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All 10 of these tips can help you immediately in your employee engagement efforts at a relatively low cost. The key differentiator for organizations moving forward will be in how they become an employer of choice for a pool of top talent. It is not just about happy and satisfied employees — it is about those who are able to bring their best effort and energy to work each day. Those are the ones who become truly engaged and deliver the ultimate customer experience and help you build the loyalty you deserve. Curt Redden is a speaker, talent-development expert, and co-author of Going PRIMAL, A Layered Approach to Creating the Life You Desire. Curt has spent more than 25 years working to support and encourage employees as they strive for success.
LABOR DACA Waits & ICE Raids - The Immigration Fights that Every Car Wash Owner Should Monitor
The Trump administration’s first year in office has been highlighted by battles on the immigration front, bringing new challenges to small businesses such as car wash establishments. According to the Association of Car Wash Owners, New York City alone is home to 118 such establishments, some of which are individually owned by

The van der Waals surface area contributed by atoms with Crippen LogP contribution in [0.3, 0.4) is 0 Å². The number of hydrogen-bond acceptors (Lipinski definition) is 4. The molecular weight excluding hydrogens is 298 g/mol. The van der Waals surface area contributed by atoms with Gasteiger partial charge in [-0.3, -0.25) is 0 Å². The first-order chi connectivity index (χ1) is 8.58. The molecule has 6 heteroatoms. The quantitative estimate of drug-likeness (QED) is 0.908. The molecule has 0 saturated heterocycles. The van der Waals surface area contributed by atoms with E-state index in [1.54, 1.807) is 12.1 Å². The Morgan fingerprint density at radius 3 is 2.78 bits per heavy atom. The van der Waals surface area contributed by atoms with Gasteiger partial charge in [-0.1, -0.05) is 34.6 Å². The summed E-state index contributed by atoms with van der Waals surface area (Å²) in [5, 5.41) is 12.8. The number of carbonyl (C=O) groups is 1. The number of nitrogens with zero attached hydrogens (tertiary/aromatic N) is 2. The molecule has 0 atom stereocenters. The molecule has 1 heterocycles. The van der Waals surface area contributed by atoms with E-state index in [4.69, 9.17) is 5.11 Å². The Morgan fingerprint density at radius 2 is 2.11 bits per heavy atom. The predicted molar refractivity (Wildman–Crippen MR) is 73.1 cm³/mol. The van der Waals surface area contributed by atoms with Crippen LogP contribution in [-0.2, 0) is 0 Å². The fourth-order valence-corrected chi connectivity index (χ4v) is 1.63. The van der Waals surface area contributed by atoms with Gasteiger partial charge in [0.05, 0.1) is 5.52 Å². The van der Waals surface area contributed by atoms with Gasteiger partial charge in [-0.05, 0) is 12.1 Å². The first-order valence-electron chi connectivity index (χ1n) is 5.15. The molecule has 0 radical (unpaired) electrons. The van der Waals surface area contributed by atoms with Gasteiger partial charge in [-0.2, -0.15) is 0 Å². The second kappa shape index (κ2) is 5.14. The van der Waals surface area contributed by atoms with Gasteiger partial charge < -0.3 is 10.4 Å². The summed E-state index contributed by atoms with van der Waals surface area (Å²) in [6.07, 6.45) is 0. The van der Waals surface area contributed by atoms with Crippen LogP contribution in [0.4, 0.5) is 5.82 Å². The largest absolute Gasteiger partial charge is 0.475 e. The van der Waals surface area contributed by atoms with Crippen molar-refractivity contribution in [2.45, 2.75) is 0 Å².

immigrant entrepreneurs and many of which are staffed by newly arrived or even undocumented immigrants. From Supreme Court challenges to ramped-up enforcements, car wash owners should be alert to the issues at the forefront of this important battle. Two issues especially relevant to car wash owners are the administration’s efforts to terminate DACA and the increase in ICE raids in the workplace.
DACA TERMINATION PLANNED, BUT HALTED
To many car wash owners, the pendulum surrounding the Deferred Action for Childhood Arrivals program (DACA) seems to swing in a new direction every month. As it currently stands, DACA allows certain undocumented minor immigrants to receive a renewable two-year period work authorization and protection from deportation. As of 2017, close to a million individuals were enrolled in the DACA program, many of whom work in the service industry for small family businesses. As an employer, you should pay special attention, as it is likely that some of your employees may find themselves to be DACA beneficiaries — perhaps without even knowing about it. DACA has been a crucial immigration initiative since 2012, but the current administration in late 2017 had sought to terminate the program as part of President Trump’s election mandate. This rescission would have rendered as many as 545,600 beneficiaries ineligible for renewal and could have made them subject to deportation after the program’s planned expiration on March 6, 2018.